South Asians for Human Rights (SAHR) expresses solidarity on the international day for the eradication of poverty on 17th October 2009.
Over the last five years, in an era of unprecedented global wealth creation, the number of people living in poverty has increased. Poverty is not simply about low income: it is about multidimensional deprivation – hunger, malnutrition, illiteracy, unsafe drinking water, lack of access to basic health services, social discrimination, physical insecurity and political exclusion. According to World Bank statistics 1.4 billion people live in poverty out of which 400 million poor are in South Asia.
The world-wide persistence of poverty is a violation of human rights, of the right to health and education, the right to adequate food, housing and social security, the right to participation in democratic decision making. Violations of these rights can be a cause, as much as a consequence, of poverty.
Poverty in South Asia is the result of appalling economic and social disparities, which has been aggravated by socio-political tensions within countries, followed by militaristic solutions, as well as the pursuit of unregulated markets. This has resulted in social exclusion, gender discrimination and violence, child labour.
South Asia has the world’s largest conflict-affected popula¬tion – about 71 million people. Poverty in Afghanistan has increased due to the ongoing conflicts in the country and according to official statistics around 20 million people are living under the line of poverty. In Bangladesh, shocks to the economy in the form of natural disasters, rising food prices and political confrontation, remains one of the poorest countries in the world. In Bhutan, 32% of the population is poor, and poverty is associated with harsh living conditions in the mountainous areas. World Bank estimates for India show that 456 million (42% of the total Indian population) now live below poverty. A third of the global poor now reside in India. The high poverty levels in India are ascribed to policies which have led to unequal access to education, health, economic opportunities, as well as exclusion by caste, ethnicity, religion and gender.Nepal today has entered a new phase of constitutional developments in a peaceful environment. Poor and excluded groups are not calling for revenge, retaliation or even transitional justice, but rather for sustainable peace which would result in poverty alleviation and better living conditions for its people. For Pakistan, rising poverty has been the result of autocratic governance, economic disparities, and war or terrorist violence. May 2009 marked the end of Sri Lanka’s nearly three decade long armed conflict, but it left a large number IDPs poorer than before.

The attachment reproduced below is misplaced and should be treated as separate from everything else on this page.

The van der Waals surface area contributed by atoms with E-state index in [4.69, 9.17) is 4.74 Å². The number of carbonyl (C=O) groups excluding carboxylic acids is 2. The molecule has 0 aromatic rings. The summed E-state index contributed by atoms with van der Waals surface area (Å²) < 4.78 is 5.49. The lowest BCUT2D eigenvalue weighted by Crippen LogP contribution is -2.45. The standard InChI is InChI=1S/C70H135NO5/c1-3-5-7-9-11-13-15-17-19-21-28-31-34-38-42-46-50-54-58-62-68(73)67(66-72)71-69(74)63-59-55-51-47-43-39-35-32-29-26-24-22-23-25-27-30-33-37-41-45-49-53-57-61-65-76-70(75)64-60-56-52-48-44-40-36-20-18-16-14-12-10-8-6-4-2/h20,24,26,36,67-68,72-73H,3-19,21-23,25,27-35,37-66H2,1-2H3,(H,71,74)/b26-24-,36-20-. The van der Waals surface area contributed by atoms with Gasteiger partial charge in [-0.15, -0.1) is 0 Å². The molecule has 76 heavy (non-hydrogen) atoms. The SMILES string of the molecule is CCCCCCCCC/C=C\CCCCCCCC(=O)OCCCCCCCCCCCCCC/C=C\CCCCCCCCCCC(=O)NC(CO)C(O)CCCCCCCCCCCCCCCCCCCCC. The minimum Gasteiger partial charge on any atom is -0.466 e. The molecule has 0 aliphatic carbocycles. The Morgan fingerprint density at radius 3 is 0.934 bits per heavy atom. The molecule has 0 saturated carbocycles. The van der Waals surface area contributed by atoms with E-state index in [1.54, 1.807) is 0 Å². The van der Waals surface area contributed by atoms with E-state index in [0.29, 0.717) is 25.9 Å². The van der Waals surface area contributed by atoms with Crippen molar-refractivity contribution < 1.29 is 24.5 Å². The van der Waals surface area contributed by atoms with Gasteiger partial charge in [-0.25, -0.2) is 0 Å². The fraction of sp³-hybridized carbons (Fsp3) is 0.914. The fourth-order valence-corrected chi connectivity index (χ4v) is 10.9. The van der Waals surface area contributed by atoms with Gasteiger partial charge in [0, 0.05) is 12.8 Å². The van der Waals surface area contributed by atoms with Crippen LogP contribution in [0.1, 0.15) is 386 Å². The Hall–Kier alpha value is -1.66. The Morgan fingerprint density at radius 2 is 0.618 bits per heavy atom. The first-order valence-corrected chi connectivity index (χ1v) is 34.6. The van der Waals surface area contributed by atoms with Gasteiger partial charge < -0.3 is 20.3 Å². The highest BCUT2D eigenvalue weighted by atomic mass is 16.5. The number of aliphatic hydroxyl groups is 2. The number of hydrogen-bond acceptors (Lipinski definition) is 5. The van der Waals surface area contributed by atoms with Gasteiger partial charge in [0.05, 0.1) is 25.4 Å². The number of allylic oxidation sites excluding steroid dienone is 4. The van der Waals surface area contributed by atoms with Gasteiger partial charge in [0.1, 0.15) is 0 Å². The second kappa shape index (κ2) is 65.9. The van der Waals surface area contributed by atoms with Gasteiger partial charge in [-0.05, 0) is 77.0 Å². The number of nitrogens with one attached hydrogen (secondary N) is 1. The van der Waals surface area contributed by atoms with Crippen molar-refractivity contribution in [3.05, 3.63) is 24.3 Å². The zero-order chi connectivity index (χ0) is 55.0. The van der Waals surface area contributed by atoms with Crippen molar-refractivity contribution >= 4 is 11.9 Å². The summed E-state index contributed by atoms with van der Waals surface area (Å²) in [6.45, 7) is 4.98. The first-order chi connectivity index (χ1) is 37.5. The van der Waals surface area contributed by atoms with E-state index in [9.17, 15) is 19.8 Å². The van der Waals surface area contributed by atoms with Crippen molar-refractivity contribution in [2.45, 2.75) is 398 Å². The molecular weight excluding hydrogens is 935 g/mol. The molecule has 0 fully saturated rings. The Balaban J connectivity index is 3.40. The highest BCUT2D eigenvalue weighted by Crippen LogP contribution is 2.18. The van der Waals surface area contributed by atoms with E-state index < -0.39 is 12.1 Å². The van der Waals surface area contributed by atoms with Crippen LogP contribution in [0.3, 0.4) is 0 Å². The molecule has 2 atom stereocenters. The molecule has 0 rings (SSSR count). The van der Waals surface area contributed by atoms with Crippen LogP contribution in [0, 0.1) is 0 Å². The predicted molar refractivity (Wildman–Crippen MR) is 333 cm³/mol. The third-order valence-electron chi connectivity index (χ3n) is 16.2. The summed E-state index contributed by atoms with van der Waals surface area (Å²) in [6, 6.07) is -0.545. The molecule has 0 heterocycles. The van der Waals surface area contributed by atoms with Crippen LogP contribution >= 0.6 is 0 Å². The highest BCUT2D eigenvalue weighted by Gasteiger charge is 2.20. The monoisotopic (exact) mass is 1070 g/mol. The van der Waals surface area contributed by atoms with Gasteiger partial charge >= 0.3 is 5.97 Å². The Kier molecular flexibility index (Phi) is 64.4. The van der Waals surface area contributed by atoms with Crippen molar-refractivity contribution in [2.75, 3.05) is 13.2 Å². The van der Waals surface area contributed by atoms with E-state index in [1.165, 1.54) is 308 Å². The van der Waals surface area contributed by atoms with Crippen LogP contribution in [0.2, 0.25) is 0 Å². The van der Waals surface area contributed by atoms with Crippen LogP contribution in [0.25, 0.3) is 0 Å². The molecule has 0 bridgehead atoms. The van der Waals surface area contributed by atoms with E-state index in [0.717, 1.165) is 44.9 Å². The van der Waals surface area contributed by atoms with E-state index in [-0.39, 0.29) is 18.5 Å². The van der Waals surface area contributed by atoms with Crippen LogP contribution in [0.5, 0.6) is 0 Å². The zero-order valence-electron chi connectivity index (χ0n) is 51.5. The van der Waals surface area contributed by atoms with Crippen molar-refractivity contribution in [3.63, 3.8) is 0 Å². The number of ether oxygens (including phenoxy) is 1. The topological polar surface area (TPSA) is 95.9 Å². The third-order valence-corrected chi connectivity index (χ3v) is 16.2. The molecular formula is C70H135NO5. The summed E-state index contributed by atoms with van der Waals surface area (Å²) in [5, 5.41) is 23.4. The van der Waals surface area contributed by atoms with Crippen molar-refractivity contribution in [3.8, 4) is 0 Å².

The incidence of poverty in South Asia presents a challenge for all of us, governments, citizens as well as the international community to end global inequalities, to promote tolerance and peace amongst countries of the region and within each country and to facilitate sustainable development.
The eradication of poverty is a moral and political challenge for all human beings. On this International Day for the Eradication of Poverty, SAHR urges everyone to commit themselves to the struggle for the end of poverty so as to protect human rights.
On Behalf of the members of South Asians for Human Rights
17th October 2009